Credit Card Companies Cave to the Anti-Gunner Lobby

(AP Photo/Keith Srakocic, File)

The anti-gunner lobby just scored another significant victory after its pressure campaign against financial institutions has finally borne some fruit. Credit card companies have agreed to adopt standards for gun purchases that will essentially amount to a de facto gun registry.

Visa, Mastercard, and American Express have reportedly agreed to adopt the International Organization for Standardization’s new merchant code for sales of firearms. Visa announced its decision on Friday. Up until that point, gun purchases were classified as “general merchandise.”

In a written statement, Visa said:

Following ISO’s decision to establish a new merchant category code, Visa will proceed with next steps, while ensuring we protect all legal commerce on the Visa network in accordance with our long-standing rules.

This decision will likely have influence over smaller institutions as well. The Associated Press noted:

Visa’s adoption is significant as the largest payment network, and with Mastercard and AmeEx, will likely put pressure on the banks as the card issuers to adopt the standard as well. Visa acts as a middleman between merchants and banks, and it will be up to banks to decide whether they will allow sales at gun stores to happen on their issued cards.

Gun control advocates have been pressuring financial institutions to make this move for years, arguing that it will somehow limit mass shootings and other forms of gun violence by making it easier to track suspicious sales of firearms. Indeed, the New York Times published an op-ed in 2018 calling for this very thing. New York City Mayor Eric Adams lauded the decision, saying:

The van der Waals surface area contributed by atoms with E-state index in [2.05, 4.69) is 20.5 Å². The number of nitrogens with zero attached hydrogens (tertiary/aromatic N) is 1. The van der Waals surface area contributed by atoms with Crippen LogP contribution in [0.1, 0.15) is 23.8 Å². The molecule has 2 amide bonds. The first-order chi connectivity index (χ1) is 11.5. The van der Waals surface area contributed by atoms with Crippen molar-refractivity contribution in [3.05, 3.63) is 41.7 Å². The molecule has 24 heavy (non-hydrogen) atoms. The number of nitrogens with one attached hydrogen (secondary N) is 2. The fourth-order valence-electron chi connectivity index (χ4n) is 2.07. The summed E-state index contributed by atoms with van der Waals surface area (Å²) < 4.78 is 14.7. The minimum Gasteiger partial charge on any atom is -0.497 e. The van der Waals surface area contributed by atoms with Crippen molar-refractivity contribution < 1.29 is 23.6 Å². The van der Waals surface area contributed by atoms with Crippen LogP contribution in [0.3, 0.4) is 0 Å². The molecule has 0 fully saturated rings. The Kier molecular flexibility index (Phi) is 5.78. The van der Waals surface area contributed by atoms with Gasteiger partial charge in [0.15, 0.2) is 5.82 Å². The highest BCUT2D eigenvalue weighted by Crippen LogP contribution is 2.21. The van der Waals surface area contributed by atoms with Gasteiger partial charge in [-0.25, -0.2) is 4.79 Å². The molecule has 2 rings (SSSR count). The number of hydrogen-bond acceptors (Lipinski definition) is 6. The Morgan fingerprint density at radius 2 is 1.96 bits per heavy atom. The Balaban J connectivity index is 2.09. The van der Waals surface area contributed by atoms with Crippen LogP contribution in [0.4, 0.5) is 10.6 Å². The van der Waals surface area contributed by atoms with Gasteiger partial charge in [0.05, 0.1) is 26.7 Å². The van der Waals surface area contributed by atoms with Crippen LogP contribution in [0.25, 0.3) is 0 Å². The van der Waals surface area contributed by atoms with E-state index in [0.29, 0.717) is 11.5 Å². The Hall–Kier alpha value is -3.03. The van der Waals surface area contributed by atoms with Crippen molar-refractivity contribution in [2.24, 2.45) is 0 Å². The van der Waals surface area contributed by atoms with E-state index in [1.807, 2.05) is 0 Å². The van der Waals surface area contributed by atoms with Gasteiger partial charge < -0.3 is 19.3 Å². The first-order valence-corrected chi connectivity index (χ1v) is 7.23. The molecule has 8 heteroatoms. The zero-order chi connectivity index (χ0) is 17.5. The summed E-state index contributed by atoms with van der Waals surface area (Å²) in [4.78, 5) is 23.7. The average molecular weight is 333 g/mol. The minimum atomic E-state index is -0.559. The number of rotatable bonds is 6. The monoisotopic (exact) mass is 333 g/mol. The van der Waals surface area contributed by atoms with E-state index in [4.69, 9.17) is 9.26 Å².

“When you buy an airline ticket or pay for your groceries, your credit card company has a special code for those retailers. It’s just common sense that we have the same policies in place for gun and ammunition stores.”

On the other hand, critics of the proposition pointed out that it would be “unfair to the industry given that most firearm sales do not result in mass shootings,” according to Fox Business.

The author pointed out that the new classification system is overly broad:

However, gun rights advocates contest that tracking gun store sales would target legal gun purchases because merchant codes only label the type of merchant where the credit or debit card is used, not the specific items. The purchase of a gun safe, for example, could be seen as a large purchase at a gun shop since the item can be bought for thousands of dollars. But a gun safe is a product considered to be part of responsible gun ownership.

Another issue with this new system is that it essentially creates a gun registry that the government can use to track gun owners and their purchases. Using data collected by private companies could be a way for the state to monitor legal and responsible gun owners.

Of course, this is precisely what the anti-gunners want. They know they might not be able to get federal legislation that would create such a registry, but just as they do with social media companies, they can access data collected by private institutions.

Moreover, this move wasn’t even necessary. The law already requires credit card companies to monitor and flag suspicious activity – this includes the sale of guns. But again, cutting down on gun violence isn’t the objective here. The anti-gunners know this will do nothing to stop mass shootings or other forms of violence. The fact of the matter is that it is not violent criminals who these people are placing in their crosshairs – it is law-abiding citizens who they believe should not be armed. This is yet another successful step in that direction.

For gun owners concerned about this move, it might be a better idea to buy your guns, ammo, and other materials using cash, which can’t be tracked by financial institutions. It’s how I plan to operate moving forward.


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